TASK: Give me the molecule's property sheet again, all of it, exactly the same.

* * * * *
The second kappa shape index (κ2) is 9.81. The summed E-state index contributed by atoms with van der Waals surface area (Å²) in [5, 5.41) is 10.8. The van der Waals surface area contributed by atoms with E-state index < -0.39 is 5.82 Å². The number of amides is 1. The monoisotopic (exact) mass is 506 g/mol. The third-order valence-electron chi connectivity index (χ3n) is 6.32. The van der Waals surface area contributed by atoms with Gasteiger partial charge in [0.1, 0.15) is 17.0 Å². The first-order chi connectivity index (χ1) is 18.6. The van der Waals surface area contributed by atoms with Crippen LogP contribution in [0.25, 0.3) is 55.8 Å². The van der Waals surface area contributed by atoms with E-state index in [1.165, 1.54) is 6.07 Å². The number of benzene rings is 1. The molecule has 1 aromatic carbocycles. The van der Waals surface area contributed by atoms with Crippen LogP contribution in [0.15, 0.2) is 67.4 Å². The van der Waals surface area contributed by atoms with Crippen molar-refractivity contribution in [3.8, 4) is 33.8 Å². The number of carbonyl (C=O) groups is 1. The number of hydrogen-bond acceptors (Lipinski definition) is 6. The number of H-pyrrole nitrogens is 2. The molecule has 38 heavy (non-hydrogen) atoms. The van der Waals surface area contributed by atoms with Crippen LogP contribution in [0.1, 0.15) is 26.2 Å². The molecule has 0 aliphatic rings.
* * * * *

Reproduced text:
The second kappa shape index (κ2) is 9.81. The summed E-state index contributed by atoms with van der Waals surface area (Å²) in [5, 5.41) is 10.8. The van der Waals surface area contributed by atoms with E-state index < -0.39 is 5.82 Å². The number of amides is 1. The monoisotopic (exact) mass is 506 g/mol. The third-order valence-electron chi connectivity index (χ3n) is 6.32. The van der Waals surface area contributed by atoms with Gasteiger partial charge in [0.1, 0.15) is 17.0 Å². The first-order chi connectivity index (χ1) is 18.6. The van der Waals surface area contributed by atoms with Crippen LogP contribution in [0.25, 0.3) is 55.8 Å². The van der Waals surface area contributed by atoms with E-state index in [1.165, 1.54) is 6.07 Å². The number of benzene rings is 1. The molecule has 1 aromatic carbocycles. The van der Waals surface area contributed by atoms with Crippen LogP contribution in [0.15, 0.2) is 67.4 Å². The van der Waals surface area contributed by atoms with Crippen molar-refractivity contribution in [3.8, 4) is 33.8 Å². The number of carbonyl (C=O) groups is 1. The number of hydrogen-bond acceptors (Lipinski definition) is 6. The number of H-pyrrole nitrogens is 2. The molecule has 38 heavy (non-hydrogen) atoms. The van der Waals surface area contributed by atoms with Crippen LogP contribution in [0.1, 0.15) is 26.2 Å². The molecule has 0 aliphatic rings.